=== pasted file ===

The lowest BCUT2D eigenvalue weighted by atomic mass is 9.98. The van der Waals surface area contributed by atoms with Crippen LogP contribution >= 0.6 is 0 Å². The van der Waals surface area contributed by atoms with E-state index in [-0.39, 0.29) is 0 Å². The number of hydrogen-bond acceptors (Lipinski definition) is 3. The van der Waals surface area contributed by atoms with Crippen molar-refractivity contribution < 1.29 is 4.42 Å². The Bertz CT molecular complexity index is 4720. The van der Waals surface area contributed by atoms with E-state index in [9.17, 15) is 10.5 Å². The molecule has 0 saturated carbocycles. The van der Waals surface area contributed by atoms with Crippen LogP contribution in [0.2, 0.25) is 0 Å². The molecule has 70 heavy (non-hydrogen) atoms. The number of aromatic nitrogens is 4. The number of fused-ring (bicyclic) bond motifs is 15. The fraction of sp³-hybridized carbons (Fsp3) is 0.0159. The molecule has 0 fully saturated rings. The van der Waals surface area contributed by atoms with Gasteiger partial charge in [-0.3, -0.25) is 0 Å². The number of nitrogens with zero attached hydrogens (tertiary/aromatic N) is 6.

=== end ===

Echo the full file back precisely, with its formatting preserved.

The lowest BCUT2D eigenvalue weighted by atomic mass is 9.98. The van der Waals surface area contributed by atoms with Crippen LogP contribution >= 0.6 is 0 Å². The van der Waals surface area contributed by atoms with E-state index in [-0.39, 0.29) is 0 Å². The number of hydrogen-bond acceptors (Lipinski definition) is 3. The van der Waals surface area contributed by atoms with Crippen molar-refractivity contribution < 1.29 is 4.42 Å². The Bertz CT molecular complexity index is 4720. The van der Waals surface area contributed by atoms with E-state index in [9.17, 15) is 10.5 Å². The molecule has 0 saturated carbocycles. The van der Waals surface area contributed by atoms with Crippen LogP contribution in [0.2, 0.25) is 0 Å². The molecule has 70 heavy (non-hydrogen) atoms. The number of aromatic nitrogens is 4. The number of fused-ring (bicyclic) bond motifs is 15. The fraction of sp³-hybridized carbons (Fsp3) is 0.0159. The molecule has 0 fully saturated rings. The van der Waals surface area contributed by atoms with Gasteiger partial charge in [-0.3, -0.25) is 0 Å². The number of nitrogens with zero attached hydrogens (tertiary/aromatic N) is 6.